Rubber Prices Reach Six-Decade High
Some Tyres & Accessories readers have accumulated sufficient birthdays to remember the year 1952, but the rest of you can well imagine the world of 58 years ago: Elizabeth becomes Queen, a ‘killer fog’ descends upon London, television continues to grow in popularity, the Korean War enters its third year – and the price of natural rubber hits US$3.50 a kilogram. Panic buying stemming from fear the aforementioned conflict would spread to neighbouring countries pushed prices to heights that would never again be reached. Until March 31, 2010, that is.
Yesterday the price of natural rubber broke through the all-time high of $3.50 a kilogram established in 1952, a severe drought and a subsequent reduction in rubber supplies in Thailand the stated cause of this upward price movement. According to the Rubber Research Institute of Thailand, prices for RSS3 rubber reached $3.52 per kilogram in the physical market on March 31. This represents an increase of around 75 per cent during the past year.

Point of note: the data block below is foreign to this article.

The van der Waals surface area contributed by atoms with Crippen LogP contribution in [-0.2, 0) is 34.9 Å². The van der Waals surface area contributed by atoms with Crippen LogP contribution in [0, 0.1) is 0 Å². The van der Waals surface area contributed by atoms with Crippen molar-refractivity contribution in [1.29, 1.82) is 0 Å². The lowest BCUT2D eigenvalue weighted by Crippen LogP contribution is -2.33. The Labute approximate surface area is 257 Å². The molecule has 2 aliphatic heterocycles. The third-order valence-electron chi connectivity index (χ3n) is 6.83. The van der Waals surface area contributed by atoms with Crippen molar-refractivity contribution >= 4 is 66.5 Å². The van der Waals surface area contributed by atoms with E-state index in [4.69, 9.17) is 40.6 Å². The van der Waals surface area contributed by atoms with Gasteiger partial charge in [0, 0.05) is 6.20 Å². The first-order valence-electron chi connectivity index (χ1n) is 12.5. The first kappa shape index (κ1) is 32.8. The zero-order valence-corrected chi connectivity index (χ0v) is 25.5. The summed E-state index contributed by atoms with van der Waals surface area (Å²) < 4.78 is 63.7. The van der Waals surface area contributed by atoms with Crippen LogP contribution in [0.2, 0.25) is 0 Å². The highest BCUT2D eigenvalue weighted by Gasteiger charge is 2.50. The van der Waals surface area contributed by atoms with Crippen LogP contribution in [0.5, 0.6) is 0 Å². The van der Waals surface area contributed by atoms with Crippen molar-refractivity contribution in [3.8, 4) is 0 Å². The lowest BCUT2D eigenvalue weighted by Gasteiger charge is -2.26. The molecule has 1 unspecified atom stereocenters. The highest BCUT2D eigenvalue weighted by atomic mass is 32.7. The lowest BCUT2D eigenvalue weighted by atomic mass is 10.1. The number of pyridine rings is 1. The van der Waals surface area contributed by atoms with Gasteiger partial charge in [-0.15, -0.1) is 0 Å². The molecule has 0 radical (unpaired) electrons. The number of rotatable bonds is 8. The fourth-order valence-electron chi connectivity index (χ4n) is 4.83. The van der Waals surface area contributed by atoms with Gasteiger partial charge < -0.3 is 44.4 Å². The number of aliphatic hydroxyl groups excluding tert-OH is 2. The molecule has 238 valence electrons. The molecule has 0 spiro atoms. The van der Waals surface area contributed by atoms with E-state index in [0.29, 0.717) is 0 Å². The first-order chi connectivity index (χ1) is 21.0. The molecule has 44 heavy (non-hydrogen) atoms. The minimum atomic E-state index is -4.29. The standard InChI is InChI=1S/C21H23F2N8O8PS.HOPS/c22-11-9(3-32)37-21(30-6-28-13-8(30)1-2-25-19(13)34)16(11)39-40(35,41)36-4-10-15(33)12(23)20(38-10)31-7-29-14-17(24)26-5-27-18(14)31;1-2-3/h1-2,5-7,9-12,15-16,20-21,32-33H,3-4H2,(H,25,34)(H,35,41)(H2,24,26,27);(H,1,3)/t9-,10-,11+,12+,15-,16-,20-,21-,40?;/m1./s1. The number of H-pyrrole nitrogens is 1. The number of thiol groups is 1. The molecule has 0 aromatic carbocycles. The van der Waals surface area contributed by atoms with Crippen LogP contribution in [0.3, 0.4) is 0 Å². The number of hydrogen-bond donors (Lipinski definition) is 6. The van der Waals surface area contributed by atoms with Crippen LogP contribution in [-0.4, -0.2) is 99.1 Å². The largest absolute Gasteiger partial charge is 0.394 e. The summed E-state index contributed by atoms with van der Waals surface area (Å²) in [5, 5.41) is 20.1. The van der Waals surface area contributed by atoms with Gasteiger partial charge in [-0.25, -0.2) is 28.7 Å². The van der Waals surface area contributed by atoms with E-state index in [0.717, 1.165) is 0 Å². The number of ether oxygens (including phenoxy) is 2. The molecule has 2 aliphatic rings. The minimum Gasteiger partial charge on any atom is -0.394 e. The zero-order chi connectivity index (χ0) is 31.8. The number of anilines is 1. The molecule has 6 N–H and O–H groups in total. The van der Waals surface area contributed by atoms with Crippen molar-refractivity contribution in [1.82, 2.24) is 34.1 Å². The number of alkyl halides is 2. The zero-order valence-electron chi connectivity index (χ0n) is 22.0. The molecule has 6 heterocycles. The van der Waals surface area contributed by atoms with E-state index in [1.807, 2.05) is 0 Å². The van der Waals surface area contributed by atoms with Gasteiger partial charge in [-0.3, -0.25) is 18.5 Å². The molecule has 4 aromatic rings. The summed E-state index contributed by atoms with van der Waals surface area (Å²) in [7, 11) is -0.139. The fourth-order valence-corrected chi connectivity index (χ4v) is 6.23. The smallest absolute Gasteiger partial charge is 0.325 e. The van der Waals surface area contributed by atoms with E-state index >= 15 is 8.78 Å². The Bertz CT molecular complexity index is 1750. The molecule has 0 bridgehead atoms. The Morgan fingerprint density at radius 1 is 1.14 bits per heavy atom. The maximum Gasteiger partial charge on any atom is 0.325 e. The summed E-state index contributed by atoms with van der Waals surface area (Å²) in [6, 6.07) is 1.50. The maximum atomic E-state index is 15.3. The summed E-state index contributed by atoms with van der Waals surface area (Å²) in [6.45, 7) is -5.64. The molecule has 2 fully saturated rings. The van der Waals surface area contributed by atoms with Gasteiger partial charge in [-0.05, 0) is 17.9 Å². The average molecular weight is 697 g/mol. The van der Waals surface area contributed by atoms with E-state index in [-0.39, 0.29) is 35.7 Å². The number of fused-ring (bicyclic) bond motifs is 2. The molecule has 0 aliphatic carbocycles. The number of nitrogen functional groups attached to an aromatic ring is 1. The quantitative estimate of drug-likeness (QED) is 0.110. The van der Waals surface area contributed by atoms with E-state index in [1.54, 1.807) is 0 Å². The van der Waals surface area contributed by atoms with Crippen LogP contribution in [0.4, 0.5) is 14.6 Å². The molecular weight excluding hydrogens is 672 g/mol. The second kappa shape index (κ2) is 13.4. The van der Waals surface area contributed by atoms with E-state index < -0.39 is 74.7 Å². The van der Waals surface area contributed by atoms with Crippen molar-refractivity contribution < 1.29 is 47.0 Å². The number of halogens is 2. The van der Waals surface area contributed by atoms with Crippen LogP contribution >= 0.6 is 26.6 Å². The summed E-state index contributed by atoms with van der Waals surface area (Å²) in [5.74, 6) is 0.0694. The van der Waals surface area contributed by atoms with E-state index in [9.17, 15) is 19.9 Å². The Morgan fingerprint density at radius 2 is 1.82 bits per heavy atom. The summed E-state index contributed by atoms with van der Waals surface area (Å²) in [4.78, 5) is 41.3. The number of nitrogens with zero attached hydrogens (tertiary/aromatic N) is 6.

“The present market is tough for raw material purchasing managers,” the Financial Times reported Association of Natural Rubber Producing Countries senior economist Jom Jacob as saying. “We could imagine what would be the response of the rubber market if tyre companies frantically enter the market. Perhaps, they do not want to fuel the prices further.”
The drought in northern Thailand is said to be the worst in a decade, and meteorologists have pointed the finger at El Niño. Drought has also affected India, the world’s fourth-largest producer of natural rubber.